Guerry Award recipients
Paul Wellman

On Friday, May 21, five Santa Barbara police officers received one of the county’s highest honors for bravery in the line of duty — the H. Thomas Guerry Award.

The award, named after a former Santa Barbara police officer, was bestowed upon a handful of Santa Barbara Law Enforcement personnel by the Santa Barbara Citizens Council on Crime (SBCCC) for “their extraordinary bravery and commitment to the safety of the residents of Santa Barbara County.” Award recipients are nominated by their respective municipal departments and are granted the award upon nomination, according to SBCCC President Bob Hart.

During a press conference preceding the ceremony, Hart spoke about the importance of recognizing such acts of valor. “I always say that high schools students should attend the ceremony and see the positive side of law enforcement. These men are risking their lives … it’s important that we show our support.”

Among those recognized for their heroic efforts were Officer Richard Washington and Officer Keld Hove. They found themselves directly in harm’s way on February 1 when they apprehended a naked man who had been reported masturbating in public and recklessly operating a vehicle. Officer Washington ordered the suspect, then on La Cumbre Lane, at gunpoint to turn off his vehicle. The suspect ignored his commands and accelerated toward Officer Hove’s patrol car, which he missed, instead ramming into a parked pickup truck.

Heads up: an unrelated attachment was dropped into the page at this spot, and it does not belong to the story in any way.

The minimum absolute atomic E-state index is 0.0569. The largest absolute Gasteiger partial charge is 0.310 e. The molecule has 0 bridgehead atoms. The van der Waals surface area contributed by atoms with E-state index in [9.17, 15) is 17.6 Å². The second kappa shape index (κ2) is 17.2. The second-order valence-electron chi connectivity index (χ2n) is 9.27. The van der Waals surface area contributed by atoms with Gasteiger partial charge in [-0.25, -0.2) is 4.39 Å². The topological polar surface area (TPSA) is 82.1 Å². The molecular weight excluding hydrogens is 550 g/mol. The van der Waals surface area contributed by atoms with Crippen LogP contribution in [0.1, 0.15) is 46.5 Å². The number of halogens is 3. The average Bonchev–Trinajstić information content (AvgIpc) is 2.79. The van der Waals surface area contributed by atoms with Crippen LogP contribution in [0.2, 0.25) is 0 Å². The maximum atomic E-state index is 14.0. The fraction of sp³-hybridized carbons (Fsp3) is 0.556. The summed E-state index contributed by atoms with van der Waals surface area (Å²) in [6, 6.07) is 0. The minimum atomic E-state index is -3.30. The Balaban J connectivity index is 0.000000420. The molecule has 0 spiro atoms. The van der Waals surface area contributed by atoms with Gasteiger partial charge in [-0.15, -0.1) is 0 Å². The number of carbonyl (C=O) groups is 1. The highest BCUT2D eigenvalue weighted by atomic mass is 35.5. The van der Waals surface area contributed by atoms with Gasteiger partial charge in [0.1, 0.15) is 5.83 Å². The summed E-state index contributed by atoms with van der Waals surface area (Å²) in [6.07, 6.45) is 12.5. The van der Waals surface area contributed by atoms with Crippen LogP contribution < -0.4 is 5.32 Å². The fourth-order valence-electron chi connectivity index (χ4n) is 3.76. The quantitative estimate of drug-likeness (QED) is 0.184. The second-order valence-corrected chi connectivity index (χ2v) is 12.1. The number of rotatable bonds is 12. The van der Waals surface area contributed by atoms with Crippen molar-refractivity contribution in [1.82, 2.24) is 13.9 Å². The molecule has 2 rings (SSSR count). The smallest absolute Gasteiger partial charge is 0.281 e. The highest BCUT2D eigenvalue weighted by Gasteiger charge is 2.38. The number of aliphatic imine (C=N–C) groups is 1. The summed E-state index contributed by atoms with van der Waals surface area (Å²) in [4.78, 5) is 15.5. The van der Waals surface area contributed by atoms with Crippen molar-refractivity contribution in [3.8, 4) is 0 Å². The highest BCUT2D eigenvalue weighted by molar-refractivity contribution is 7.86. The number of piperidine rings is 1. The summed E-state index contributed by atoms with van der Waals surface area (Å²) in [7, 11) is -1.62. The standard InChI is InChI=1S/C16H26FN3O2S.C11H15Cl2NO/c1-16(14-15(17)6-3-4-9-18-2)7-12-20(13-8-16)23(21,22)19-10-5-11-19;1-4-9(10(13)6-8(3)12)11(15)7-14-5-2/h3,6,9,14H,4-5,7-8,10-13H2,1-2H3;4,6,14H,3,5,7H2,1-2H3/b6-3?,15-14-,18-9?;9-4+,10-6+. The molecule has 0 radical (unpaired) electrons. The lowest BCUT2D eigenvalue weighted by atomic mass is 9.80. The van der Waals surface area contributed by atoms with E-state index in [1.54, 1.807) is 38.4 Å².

Later, the suspect attempted to once again run over Officer Hove. Officer Washington attempted to draw fire, but then realized that Officer Hove, having dodged the path of the car, had come into the line of fire. Office Hove noticed the suspect’s side window was open and drew his taser, successfully incapacitating the suspect and allowing Officer Washington to break open the passenger door and take the victim into custody. “This is a situation where deadly force was clearly justified, yet the officers showed restraint and professionalism in their decision to protect rather than take the life of a repeat offender who was trying to harm them,” said a spokesperson for the Citizens Council on Crime.

Also honored were Officer David Lamar, Officer Mark Powell, and Agent Joseph Stetz of the Lompoc Police Department, who forced entry into a burning structure to rescue a handicapped woman and check for other possible victims trapped inside. In response to the flurry of praise he and his team were met with, Officer Lamar said, “It was just a matter of circumstance that [we] were there. Anyone would have done the same.” Officer Powell agreed: “You’re not just thinking as an officer, but as a human being … this was one of the easiest cases I’ve ever worked on. There was no hesitation because it’s about saving a human life … any warm-blooded human being would.”


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